How to get your multi-cloud data architecture strategy on track for long-term success

This post was originally published on this site

Digital transformation continues to accelerate at pace as does the modernisation of data infrastructure. Almost without exception every digital process is improved by the speed and scale at which it can use large volumes of data, in order to make critical decisions.

Gartner tells us that by 2022 “75 percent of all databases will be deployed or migrated to a cloud platform, with only 5 percent ever considered for repatriation to on-premise.” Unsurprisingly the migration of data to the cloud is one of the most talked about aspects of data infrastructure modernisation. Clouds are the new data centers, the internet is the new network, and SaaS is the new application stack.

The cloud presents a huge opportunity to businesses and it’s unlikely that any modern application won’t leverage cloud infrastructure in some way. Yet to take advantage of its full benefits you need to give careful thought to your strategy. Don’t default to basic tools and strategies – think longer term. You don’t want to find your mission-critical application wedded to one vendor amidst mounting cloud costs and your application stack stuck because it can’t scale.

Here are five critical strategies to get your multi-cloud data architecture strategy stable, secure, and on the right track for long-term success.

13 Jan 2021

Facing strong headwinds, IBM hopes to find new life in the cloud

1 Prioritize flexibility

Technology innovation is constantly moving forward so don’t think single cloud. Even though you might feel that you’re saving time. Internal applications teams, and the databases and tools they leverage for data-rich applications, need to support multiple clouds. Take a long-term view towards resiliency when you might need to leverage multiple clouds for scale or times of duress for critical applications. Your strategy needs to work across multiple clouds and while you should pick the application that suits your immediate needs. Keep flexibility in mind so that you’re able to pick another cloud further down the line.

2 Standards are key

The cloud now has very clear standards as defined by the Cloud Native Computing Foundation (CNCF). You should demand the same of your database. Most proprietary innovations are now becoming open source and standards across multiple cloud vendors. A perfect example of this is Kubernetes, which originated from Google over ten years ago. Stick to the standards, reduce custom development, and set yourself up for multi-cloud success.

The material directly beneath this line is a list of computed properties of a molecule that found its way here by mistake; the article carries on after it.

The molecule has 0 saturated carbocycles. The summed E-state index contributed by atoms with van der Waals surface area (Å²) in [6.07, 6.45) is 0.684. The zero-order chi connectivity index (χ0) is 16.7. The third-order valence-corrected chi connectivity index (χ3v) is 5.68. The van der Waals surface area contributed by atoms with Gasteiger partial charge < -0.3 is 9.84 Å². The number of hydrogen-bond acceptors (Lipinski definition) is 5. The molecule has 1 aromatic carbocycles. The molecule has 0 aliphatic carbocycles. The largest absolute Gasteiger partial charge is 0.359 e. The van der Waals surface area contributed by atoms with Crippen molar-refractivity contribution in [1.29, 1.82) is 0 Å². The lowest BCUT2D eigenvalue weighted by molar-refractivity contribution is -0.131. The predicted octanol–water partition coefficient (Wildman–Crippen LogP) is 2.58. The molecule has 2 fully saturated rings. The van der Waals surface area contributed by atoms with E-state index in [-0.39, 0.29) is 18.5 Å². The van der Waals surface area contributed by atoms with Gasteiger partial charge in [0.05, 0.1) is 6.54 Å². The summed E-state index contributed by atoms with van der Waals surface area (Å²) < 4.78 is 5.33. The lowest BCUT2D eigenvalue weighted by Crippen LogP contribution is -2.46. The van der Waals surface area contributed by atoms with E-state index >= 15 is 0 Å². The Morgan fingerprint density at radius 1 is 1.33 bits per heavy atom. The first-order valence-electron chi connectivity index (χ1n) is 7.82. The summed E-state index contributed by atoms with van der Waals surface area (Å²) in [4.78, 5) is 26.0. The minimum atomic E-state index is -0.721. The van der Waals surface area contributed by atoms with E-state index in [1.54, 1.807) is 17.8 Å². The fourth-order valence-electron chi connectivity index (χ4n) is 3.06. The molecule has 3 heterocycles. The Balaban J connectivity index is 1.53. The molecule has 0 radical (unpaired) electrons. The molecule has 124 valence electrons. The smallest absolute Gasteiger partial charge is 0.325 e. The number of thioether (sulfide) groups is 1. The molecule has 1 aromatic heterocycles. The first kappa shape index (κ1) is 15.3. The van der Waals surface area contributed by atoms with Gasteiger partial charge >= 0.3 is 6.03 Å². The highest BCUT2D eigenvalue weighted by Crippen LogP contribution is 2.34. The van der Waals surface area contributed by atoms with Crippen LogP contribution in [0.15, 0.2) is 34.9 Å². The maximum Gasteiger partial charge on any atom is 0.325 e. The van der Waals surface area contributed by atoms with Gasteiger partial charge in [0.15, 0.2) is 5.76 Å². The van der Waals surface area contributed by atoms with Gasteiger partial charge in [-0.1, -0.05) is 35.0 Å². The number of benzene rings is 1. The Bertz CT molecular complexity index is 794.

3 Invest time for long-term gain

We have a lot to thank the cloud platform vendors including Amazon, Google, Microsoft, and others for. Using a good dose of innovation, they have paved the way thus far. While they have their proprietary offerings such as database services, orchestration frameworks, and monitoring platforms they are generally not equipped for scale and remain, in the majority, for mild to moderate use. If you’re running mission-critical, large scale, big data applications that require extremely low latency like real-time fraud, financial transactions, instant decisioning, and AI they may not fit the bill. This doesn’t mean that you shouldn’t still fully embrace the techniques of cloud simplicity and management that are exemplified by these general-purpose applications stacks.

Almost all best-in-class database solutions are now fully optimized for the cloud and have similar levels of automation and simplicity of the “built-in” cloud provider options. You may have to invest more time up front but the long-term gain and independence you’ll achieve will be fully justified.

4 Where does your data reside?

The location of your data is one of the most important factors in a multi-cloud deployment. If you’re a large business, then you will have large volumes of data. It’s also likely that you will have a global footprint with any variety of industry, country, or even county-level compliance and privacy requirements. You will quickly see by reading any cloud provider’s SLA or user agreement that they won’t — and can’t — assume liability for privacy compliance. Privacy and compliance of user information is still your responsibility when you move data to the cloud

5 When it comes to data architecture think at scale

The cloud promises elasticity and to make this a reality you must architect across the whole stack. The speed of digital transformation shows no signs of slowing down. When you’re planning go big. Whatever is currently on your mind scale it at least 10x, and probably 100x that level. Our experience in large organisations an annual doubling of transaction and data volumes barely covers it. It doesn’t take long for mission-critical, data-intensive applications to come up against scalability problems. So think at scale and select a solution that optimizes your performance and matches your revenue model enabling you to easily retain control of your cloud costs.

To be well placed to handle the digital transformation and performance demands of global business and take full advantage of the cloud you need to architect your data infrastructure. Following the principles laid out above will provide you with a solid foundation that gives you maximum flexibility, stability, and the ability to innovate even faster.